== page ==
A Free, Universal ID and Matching Algorithm

All data uploaded to Open Supply Hub is cleaned and deduplicated by a matching algorithm, and then assigned an industry-standard ID. This OS ID is free and accessible to anyone, meaning you can use it to easily sync your data with other organizations, platforms and service providers.

The Goal: Cleanly and accurately map every production facility in the world and assign it a free and universal ID that can be used by all. Every organization connected to a production facility has the same ID for that facility, so they can easily sync their data and collaborate.

How we’re getting there

The Algorithm:

OS Hub is powered by a set of GIS and data-matching tools, which process each line of data contributed to OS Hub to detect whether or not a facility being submitted already exists in the database.

3 Possible Outcomes:

  • If the algorithm is more than 80% confident that an uploaded facility matches an existing facility in the database, it will automatically match them.
  • If it is less than 50% confident that an uploaded facility matches an existing facility in the database, it will create a new facility profile and OS ID.
  • If the algorithm’s confidence level in a match lies between 50 and 80%, it will send that potential match to the OS Hub data moderation team for manual review.

Assigning OS IDs:

Every facility listed in OS Hub has an OS ID. This is a 15-character unique identifier made up of 4 segments:

CN 2019067 NZ95A M

From left to right these segments are:

  • A 2-character country code.
  • The 4-digit year and 3-digit day of the year indicating when the OS ID was assigned.
  • 5 characters that represent a random number.
  • A one character “check digit” that is calculated based on the previous 14 characters and can be used to validate that an OS ID has not been mistyped or otherwise damaged.

When a facility is first created in OS Hub, it is automatically allocated its own ID. Anyone can access and make use of these IDs, for free.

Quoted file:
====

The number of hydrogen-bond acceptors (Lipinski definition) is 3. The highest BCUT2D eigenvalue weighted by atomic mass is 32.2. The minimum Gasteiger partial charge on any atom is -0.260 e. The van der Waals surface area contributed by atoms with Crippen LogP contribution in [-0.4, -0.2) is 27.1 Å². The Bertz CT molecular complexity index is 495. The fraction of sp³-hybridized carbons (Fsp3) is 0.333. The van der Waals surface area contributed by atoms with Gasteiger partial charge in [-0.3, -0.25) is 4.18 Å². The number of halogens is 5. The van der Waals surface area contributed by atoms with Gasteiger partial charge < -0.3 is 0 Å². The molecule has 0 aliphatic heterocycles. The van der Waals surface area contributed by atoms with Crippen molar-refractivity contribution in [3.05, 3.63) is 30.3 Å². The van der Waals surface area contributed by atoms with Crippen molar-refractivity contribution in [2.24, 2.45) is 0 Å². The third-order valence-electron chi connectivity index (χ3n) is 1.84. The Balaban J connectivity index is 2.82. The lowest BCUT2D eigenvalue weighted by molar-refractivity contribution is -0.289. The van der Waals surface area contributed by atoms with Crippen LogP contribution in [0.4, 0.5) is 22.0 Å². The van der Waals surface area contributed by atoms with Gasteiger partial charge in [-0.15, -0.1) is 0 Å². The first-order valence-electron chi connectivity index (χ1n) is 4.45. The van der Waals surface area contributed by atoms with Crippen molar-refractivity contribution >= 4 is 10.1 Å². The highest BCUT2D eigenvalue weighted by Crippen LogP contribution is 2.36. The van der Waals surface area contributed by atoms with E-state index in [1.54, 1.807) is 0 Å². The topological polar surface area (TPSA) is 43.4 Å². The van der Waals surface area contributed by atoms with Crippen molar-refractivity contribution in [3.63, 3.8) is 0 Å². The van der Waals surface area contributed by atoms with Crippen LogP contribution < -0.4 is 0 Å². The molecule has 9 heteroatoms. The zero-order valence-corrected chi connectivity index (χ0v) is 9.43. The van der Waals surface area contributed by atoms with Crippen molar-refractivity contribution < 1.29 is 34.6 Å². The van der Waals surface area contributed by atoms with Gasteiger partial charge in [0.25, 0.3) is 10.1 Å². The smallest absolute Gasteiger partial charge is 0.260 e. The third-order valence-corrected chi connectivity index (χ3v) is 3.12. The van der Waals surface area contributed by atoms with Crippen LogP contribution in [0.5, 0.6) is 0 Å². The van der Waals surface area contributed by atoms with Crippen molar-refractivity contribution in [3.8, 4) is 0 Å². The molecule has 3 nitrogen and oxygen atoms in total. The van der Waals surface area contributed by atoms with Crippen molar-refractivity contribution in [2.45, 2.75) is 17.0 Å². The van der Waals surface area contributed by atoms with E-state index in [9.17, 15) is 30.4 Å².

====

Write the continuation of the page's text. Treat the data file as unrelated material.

OS IDs can enable interoperability between databases and act as a “clearing” ID against which multiple systems can connect. Using facility IDs, rather than names, as a central reference point eliminates confusion surrounding facility identification and helps stakeholders across sectors quickly reach an understanding of shared connections at the facility level. They can be incorporated into internal systems, such as PLMs or sourcing platforms, shared on public-facing dashboards, or displayed on customer-facing supplier lists, to demonstrate commitments to transparency in service of collaboration.

Data Moderation:

To ensure that each OS ID points to a unique and clean facility profile, alongside the automated work of OS Hub’s algorithm, the OS Hub team continually moderates data in the tool to:

  • Evaluate and eliminate potential duplicates
  • Promote higher quality data on facility profiles
  • Update GPS coordinates

OS Hub’s technical team also runs regular training exercises to refine the algorithm and related moderation tools, to continue to create the highest quality, open dataset possible.

Screenshot showing the drop down function of the tool which allows you to report a duplicate facility

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